silence , that you did not pay It.
There are some delivery men nmon
the express companies who can't fin
the record of the pro-payment on thel
books at Christmas time.
There Is an awful lot of business yov
know , and things got Into confusion.
Of course the party to whom you send
the gift Is not going to write and ask
you If you prepaid charges. So you
had better let him know It.
If you are going to send gifts away
y mall or express bo sure to start
hem many days ahead of tlmu or they
an't bo delivered by Christmas. You
nn markon the package , "Don't open
eforo Christmas. " Remember that
hero Is a perfect jam of business In
ho express and postofllces at Christ-
nas time.
Don't select fragile , bulky or heavy
Ifts to go by express or mall. Buy
'or distant friends books , or other artl-
lies that arc easily boxed or wrapped
nd not easily broken.
On light articles post Is cheaper than
xpross and also those that go a long
Istanca for your Uncle Sam charges
like for distances and the express
ompanlcs do not.
In sending express packages always
nqulro If the company goes directly
o that point without transferring to
nether company. In this way you
iavo time , money and wear on the
Remember that the postofflce carries
lockages only ns heavy as four
Don't above all things , leave the
mylng of gifts to the last moment.
Buy early and avoid the rush and you
l also get a better choice.
Buy well within your means. Buy
can tl fill and useful things rather than
3xpenslve ones. It Is very foolish to
pond more than you can afford and
lainful to the recipient. A Christmas
; lft should bo evidence of remem-
iranco and good wishes. Even a
Christmas card may serve.
This year there is going to be a
linnce for the youngster who wrlto a
otter to Santa Glaus , the ban which
ms heretofore existed against the do-
iv < fy of letters so addressed having
been removed by Postmaster General
Meyer , who has Issued the following
order :
"Ordered that hereafter nnd until
ho close of the first day of January ,
908 , postmasters are directed to de-
Iver all letters arriving at their re-
pectlve postofllces addressed plainly
uitl unmistakably to 'Santa Glaus"
ivlthout any other terms of expres
sions Identifying the persons for whom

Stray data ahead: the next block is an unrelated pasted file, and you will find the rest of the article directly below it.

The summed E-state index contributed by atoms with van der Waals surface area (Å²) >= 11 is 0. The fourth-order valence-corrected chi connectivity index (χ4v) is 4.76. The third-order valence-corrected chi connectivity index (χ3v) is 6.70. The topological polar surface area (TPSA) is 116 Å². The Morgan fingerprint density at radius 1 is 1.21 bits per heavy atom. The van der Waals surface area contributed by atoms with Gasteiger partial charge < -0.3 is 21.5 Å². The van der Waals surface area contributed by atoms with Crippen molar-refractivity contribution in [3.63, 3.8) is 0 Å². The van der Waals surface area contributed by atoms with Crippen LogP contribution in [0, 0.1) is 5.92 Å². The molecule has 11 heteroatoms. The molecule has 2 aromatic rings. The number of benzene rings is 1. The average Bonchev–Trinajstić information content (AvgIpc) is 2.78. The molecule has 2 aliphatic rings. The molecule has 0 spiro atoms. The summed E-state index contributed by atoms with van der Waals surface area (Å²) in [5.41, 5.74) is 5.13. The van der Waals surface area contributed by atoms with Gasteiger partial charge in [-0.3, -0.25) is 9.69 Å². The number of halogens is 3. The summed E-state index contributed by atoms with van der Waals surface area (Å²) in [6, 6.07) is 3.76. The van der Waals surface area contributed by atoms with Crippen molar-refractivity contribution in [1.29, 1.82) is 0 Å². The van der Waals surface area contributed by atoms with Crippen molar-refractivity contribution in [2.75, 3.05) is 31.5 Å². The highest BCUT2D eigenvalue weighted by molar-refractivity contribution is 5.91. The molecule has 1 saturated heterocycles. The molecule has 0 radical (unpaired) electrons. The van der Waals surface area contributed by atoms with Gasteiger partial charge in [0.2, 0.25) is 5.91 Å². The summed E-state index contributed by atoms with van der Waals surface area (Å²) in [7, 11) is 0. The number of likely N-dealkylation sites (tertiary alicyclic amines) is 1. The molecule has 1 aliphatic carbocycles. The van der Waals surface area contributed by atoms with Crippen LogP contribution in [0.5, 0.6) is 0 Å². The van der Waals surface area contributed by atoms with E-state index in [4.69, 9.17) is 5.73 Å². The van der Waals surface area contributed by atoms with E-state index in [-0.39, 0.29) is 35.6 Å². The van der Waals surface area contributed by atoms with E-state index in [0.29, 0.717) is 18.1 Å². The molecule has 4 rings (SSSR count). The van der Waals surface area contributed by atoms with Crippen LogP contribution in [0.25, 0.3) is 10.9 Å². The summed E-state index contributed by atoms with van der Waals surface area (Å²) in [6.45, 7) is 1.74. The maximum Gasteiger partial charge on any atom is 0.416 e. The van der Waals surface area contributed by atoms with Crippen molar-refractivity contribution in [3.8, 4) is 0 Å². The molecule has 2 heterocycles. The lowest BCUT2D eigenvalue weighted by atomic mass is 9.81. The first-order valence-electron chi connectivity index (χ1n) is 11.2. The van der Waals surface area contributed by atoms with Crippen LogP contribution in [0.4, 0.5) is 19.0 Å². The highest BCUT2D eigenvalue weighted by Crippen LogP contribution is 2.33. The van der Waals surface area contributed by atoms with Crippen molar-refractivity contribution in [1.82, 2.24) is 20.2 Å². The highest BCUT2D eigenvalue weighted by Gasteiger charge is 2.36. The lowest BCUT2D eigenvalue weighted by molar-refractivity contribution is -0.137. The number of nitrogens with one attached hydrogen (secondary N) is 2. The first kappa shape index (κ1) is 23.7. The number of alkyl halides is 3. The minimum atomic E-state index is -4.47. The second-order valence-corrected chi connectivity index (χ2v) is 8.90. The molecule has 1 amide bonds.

iiich letters are intended , to any regu-
arly organized charitable society In
he city or town of address , to be used
exclusively for charitable purposes ,
n the event that claim should be made
by more than one such society for
etters so addressed , such letters will
be equally divided according to num
ber , between or among the societies
making such claim. "
This more liberal attitude toward
the children on the part of the post-
office department , will bring joy to the1
heart of many a child , particularly in
the cities , where organized societies
of charity will be glad to receive the
etters and see that deserving little
folks are fittingly remembered.
In smaller towns where there are
no organizations of that character ,
there are always enough philanthropic
women Interested in the welfare of
the poor nnd needy to see that Christ
mas does not pass over desolate homes
without some token of recognition of
the day finding Its way to the children ,
at least. In Norfolk , for instance , a
committee of women from the various
churches could be profitably formed
to receive such letters as are mailed
here nnd with a fund raised perhaps
by popular subscription manv a homo
could bo gladdened that would other
wise remain entirely outside the realm
of Christmas cheer.
The national republican convention
which will meet in Chicago next June I
will consist of fourteen less delegates
than did the republican convention of
1901 , the number at that time being
991 , while the 1908 convention will
have 980 delegates. i
In the 1904 convention 497 votes L
were necessary for a choice ; In the
1908 convention votes will be the
necessary majority. In the last con
vention the states alone had 952 votes ,
or twice "SC representatives and twice
90 senators. Oklahoma having been
admitted with two senators and five
representatives , the 40 states alone
will have 9GO delegates In the 1908
convention , or twice 92 senators and
twice 391 representatives.
Seven territorial divisions will be
represented next June , with a total of
fourteen votes. The same seven terri
tories had thirty votes In the last con
vcntlon. The 190S convention will
have a loss of sixteen votes from the
territories , but the admission of Okla
homa as a state , with two senators
and five representatives , entitling her
to fourteen convention votes In 1908
Instead of twelve , which she had In
1901 , Is a gain of two votes from the
Oklahoma region , or a net loss for the
entire convention of fourteen votes.
These fourteen votes are enough to
seriously affect the result In a closely
drawn contest such as the one In the
next convention may bo.